# Capital Output Ratio

(diff) ← Older revision | Latest revision (diff) | Newer revision → (diff)

## What is Capital Output Ratio

The capital-output ratio is a financial ratio that measures the efficiency with which a company is using its capital to generate output. It is calculated by dividing a company's capital (such as debt and equity) by its output (such as sales or production). The higher the capital-output ratio, the more efficiently a company is using its capital to generate output.

The purpose of the capital-output ratio is to provide an indication of how effectively a company is using its capital to generate revenue and profits. A low capital-output ratio may indicate that a company is using its capital efficiently and generating a high return on investment. On the other hand, a high capital-output ratio may indicate that a company is using a larger amount of capital in relation to its output, which could lead to a lower return on investment.

There are two main components of the capital-output ratio: capital and output. Capital includes the funds that a company has raised through debt and equity financing. Output can be measured in a variety of ways, such as sales or production, and is used to represent the economic activity of a company.

An example of the capital-output ratio would be a company with a capital of \$100,000 and an output of \$200,000. The capital-output ratio for this company would be 0.5, calculated as follows:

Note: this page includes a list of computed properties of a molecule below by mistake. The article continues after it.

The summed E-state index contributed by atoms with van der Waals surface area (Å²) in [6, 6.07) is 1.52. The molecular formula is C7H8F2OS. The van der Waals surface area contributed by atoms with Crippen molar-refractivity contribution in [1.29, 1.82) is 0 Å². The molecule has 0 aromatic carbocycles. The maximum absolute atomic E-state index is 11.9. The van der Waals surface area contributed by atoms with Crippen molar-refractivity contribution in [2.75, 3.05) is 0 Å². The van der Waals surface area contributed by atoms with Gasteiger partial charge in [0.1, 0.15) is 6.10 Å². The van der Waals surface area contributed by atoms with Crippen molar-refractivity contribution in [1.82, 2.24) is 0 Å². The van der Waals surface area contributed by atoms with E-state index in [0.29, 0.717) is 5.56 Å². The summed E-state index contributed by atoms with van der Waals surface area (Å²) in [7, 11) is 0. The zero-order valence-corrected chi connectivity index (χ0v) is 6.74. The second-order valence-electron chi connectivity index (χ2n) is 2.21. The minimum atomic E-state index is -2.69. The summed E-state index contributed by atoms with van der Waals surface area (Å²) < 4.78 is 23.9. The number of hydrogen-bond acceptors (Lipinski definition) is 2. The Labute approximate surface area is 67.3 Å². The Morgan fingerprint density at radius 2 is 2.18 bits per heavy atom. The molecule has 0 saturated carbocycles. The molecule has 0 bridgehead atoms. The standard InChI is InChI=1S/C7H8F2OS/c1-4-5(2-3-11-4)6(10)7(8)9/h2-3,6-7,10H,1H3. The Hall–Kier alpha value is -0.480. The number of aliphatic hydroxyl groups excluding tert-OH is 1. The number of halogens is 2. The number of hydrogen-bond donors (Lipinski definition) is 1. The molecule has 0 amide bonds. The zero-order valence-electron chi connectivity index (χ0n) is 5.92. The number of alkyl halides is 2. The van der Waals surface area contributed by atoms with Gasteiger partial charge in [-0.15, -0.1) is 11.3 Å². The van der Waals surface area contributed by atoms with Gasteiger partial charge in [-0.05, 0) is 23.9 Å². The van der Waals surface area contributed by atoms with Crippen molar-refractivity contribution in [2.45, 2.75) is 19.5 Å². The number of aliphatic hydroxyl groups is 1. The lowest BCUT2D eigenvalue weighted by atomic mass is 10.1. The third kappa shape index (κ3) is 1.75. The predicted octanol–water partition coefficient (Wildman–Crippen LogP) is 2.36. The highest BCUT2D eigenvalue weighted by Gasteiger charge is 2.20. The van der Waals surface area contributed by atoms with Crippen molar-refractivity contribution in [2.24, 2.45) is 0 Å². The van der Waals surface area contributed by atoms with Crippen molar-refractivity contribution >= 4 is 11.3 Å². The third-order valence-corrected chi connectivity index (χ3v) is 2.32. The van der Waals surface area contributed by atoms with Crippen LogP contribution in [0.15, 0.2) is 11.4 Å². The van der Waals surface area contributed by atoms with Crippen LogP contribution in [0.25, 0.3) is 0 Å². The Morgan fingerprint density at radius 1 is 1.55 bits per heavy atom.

Capital Output Ratio = Capital / Output = \$100,000 / \$200,000 = 0.5

This indicates that the company is generating \$2 of output for every \$1 of capital it has.

It is important to note that the capital-output ratio should be considered in conjunction with other financial ratios and metrics in order to get a complete picture of a company's financial performance. A low capital-output ratio may indicate that a company is using its capital efficiently, but it may also be a result of the company having a low level of economic activity. Similarly, a high capital-output ratio may indicate that a company is using a larger amount of capital in relation to its output, but it may also be a result of the company operating in a capital-intensive industry.

1. Capital Intensity
2. Output
3. Production Function
4. Capital Input
5. Return on Investment (ROI)
6. Marginal Productivity of Capital
7. Gross Fixed Capital Formation
8. Economic Growth
9. Total Factor Productivity
10. Capital to Labor Ratio